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Japan hopes to draw more U.S. investors to Myanmar industrial park

YANGON — Japan expects to draw more U.S. investors to an industrial park it developed with the Myanmar government and Japanese companies three years ago.The ambassadors of Japan and the United States toured the site at the Thilawa Special Economic Zone on Thursday on the outskirts of the commercial capital Yangon.


Japanese Ambassador Ichiro Maruyama said both Washington and Tokyo realize the importance of economic development in Myanmar and want to contribute in view of increasing global concerns about the country’s political situation.


“We had a joint visit today to see the success of this project and consider where we can collaborate for the country’s economic development,” Maruyama told news media after touring factories in the first phase of the SEZ. The industrial park covers 405 hectares of the total 2,400 hectares of land allocated for the SEZ.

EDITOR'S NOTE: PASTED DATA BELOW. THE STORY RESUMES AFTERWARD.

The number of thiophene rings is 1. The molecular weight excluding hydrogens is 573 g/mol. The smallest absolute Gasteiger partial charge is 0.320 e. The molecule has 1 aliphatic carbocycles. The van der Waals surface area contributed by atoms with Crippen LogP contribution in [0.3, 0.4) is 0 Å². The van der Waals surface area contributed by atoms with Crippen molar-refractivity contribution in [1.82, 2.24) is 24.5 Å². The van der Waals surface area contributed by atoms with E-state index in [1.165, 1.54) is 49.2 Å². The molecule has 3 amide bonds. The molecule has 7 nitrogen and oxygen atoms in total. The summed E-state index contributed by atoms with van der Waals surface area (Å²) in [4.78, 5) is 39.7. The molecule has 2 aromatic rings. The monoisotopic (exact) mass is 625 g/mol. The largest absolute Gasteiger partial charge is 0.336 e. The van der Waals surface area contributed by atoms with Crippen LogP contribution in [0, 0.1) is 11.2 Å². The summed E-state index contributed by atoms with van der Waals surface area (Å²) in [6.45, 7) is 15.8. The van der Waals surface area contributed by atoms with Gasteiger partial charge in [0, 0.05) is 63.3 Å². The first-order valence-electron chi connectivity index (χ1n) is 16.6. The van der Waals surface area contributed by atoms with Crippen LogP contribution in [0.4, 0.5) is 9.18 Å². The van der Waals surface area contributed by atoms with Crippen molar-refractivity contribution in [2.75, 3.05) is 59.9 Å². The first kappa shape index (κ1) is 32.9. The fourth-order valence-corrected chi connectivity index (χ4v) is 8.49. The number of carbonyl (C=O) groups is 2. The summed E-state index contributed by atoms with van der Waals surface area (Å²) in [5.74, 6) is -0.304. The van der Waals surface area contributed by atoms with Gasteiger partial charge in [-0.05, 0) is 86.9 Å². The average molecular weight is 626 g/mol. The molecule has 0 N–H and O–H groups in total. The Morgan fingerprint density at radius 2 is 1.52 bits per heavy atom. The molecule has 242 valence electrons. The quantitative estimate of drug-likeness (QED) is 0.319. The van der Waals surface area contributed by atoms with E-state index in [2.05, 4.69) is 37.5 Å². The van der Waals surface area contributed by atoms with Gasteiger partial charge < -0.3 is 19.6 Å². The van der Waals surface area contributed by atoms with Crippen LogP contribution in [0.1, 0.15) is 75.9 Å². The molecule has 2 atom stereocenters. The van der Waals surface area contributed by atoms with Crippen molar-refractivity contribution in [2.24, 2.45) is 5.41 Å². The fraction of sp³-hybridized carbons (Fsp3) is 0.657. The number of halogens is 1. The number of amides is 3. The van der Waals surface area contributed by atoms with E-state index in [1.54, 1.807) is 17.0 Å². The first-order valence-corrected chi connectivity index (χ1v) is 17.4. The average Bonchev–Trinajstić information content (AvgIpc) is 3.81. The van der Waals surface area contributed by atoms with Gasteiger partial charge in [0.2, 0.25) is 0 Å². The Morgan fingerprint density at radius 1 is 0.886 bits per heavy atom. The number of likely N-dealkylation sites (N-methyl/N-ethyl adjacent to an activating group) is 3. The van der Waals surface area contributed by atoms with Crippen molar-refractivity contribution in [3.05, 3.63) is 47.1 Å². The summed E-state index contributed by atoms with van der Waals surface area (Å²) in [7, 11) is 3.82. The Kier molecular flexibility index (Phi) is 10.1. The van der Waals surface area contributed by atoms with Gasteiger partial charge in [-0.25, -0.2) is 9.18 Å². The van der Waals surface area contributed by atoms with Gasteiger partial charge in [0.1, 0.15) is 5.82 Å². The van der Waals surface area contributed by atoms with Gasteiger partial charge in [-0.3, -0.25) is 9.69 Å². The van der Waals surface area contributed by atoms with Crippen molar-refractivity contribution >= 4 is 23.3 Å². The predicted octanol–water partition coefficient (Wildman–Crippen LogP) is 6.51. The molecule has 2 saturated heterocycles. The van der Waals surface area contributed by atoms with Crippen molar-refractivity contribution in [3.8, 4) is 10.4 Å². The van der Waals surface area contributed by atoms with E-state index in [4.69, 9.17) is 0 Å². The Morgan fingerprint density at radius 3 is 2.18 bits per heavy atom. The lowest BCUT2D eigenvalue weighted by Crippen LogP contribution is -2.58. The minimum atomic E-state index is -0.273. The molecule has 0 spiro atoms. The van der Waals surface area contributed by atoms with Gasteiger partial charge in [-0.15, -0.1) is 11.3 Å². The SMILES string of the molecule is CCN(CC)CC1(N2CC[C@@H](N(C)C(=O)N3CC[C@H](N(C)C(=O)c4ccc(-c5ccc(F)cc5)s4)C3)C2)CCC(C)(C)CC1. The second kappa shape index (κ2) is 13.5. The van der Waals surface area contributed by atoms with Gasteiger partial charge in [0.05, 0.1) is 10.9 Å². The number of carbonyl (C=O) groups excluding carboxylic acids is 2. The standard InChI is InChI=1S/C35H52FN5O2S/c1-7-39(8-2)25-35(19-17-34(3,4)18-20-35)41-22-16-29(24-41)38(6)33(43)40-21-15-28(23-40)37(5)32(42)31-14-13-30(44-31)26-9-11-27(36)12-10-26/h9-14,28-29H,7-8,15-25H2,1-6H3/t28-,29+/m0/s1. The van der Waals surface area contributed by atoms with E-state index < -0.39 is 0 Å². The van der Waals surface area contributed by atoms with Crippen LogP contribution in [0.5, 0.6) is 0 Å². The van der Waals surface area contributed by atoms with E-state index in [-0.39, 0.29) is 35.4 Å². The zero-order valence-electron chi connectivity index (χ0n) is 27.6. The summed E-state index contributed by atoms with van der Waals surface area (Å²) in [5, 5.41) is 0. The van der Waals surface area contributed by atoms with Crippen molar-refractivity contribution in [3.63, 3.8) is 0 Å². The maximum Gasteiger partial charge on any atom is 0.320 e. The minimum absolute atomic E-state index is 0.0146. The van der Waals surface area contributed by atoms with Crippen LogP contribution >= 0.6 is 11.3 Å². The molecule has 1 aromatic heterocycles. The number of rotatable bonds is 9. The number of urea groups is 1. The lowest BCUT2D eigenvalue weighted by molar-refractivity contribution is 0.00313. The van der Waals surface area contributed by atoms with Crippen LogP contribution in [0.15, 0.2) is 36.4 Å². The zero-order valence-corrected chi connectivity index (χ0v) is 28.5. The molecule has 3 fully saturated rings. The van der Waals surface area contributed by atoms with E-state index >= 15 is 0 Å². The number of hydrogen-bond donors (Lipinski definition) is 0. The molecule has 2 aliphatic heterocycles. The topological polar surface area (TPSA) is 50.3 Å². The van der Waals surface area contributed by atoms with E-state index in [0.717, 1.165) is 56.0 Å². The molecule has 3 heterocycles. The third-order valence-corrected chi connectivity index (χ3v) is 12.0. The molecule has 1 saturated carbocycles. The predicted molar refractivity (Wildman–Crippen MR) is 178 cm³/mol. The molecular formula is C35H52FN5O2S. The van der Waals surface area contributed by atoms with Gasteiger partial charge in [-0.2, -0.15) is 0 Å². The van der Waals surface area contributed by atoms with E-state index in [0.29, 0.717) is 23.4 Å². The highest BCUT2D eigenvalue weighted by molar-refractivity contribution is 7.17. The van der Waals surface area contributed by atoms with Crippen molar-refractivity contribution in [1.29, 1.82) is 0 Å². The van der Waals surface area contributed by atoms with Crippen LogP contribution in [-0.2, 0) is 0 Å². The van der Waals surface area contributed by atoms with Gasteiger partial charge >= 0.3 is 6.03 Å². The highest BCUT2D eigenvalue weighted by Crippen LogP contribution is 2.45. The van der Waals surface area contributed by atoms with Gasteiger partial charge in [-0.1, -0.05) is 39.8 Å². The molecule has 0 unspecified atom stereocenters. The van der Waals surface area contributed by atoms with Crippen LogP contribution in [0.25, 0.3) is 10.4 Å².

It was U.S. Ambassador Scot Marciel’s first visit to the zone since arriving in Myanmar in March 2016.


He told NNA that many U.S. companies see investment opportunities in Myanmar and have the same general concerns as other foreign firms.


“The companies see a lot of growth opportunities,” said Marciel. “They see workers who are very energetic and enthusiastic. That’s very attractive.”


He added that a range of sectors could attract U.S. investors and that the U.S. government would continue to encourage companies to come and look for opportunities in the country.


He noted, however, that Myanmar still has work to do to improve its business environment and address difficult and sensitive political issues, including the ethnic conflict in its western state Rakhine, and high-profile court decisions related to press freedom and human rights.


Nearly 90 cases of investment have been permitted for phase one of the project with only one U.S. company among 39 factories in operation. American packaging and aerospace firm Ball Corp. opened its factory in Thilawa in November 2016.

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